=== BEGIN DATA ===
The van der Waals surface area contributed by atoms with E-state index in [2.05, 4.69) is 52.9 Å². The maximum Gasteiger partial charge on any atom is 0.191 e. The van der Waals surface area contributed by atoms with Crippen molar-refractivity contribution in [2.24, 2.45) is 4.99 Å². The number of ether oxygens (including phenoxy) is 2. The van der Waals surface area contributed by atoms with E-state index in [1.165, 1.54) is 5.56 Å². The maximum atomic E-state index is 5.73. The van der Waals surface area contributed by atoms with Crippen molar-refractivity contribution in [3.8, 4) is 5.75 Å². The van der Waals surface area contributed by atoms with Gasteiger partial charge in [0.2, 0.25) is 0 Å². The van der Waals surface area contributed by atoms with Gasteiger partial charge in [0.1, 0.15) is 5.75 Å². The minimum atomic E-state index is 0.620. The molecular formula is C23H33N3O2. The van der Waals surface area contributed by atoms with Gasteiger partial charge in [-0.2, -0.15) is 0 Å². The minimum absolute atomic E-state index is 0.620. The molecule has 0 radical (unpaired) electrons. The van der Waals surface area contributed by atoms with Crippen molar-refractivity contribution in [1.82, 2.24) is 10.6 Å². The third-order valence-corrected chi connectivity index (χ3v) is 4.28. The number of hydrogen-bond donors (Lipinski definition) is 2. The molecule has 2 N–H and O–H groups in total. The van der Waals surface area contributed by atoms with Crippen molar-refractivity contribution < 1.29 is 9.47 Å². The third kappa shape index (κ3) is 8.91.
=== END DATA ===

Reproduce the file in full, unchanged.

The van der Waals surface area contributed by atoms with E-state index in [2.05, 4.69) is 52.9 Å². The maximum Gasteiger partial charge on any atom is 0.191 e. The van der Waals surface area contributed by atoms with Crippen molar-refractivity contribution in [2.24, 2.45) is 4.99 Å². The number of ether oxygens (including phenoxy) is 2. The van der Waals surface area contributed by atoms with E-state index in [1.165, 1.54) is 5.56 Å². The maximum atomic E-state index is 5.73. The van der Waals surface area contributed by atoms with Crippen molar-refractivity contribution in [3.8, 4) is 5.75 Å². The van der Waals surface area contributed by atoms with Gasteiger partial charge in [0.2, 0.25) is 0 Å². The van der Waals surface area contributed by atoms with Gasteiger partial charge in [0.1, 0.15) is 5.75 Å². The minimum atomic E-state index is 0.620. The molecular formula is C23H33N3O2. The van der Waals surface area contributed by atoms with Gasteiger partial charge in [-0.2, -0.15) is 0 Å². The minimum absolute atomic E-state index is 0.620. The molecule has 0 radical (unpaired) electrons. The van der Waals surface area contributed by atoms with Crippen molar-refractivity contribution in [1.82, 2.24) is 10.6 Å². The third-order valence-corrected chi connectivity index (χ3v) is 4.28. The number of hydrogen-bond donors (Lipinski definition) is 2. The molecule has 2 N–H and O–H groups in total. The van der Waals surface area contributed by atoms with Crippen molar-refractivity contribution < 1.29 is 9.47 Å². The third kappa shape index (κ3) is 8.91.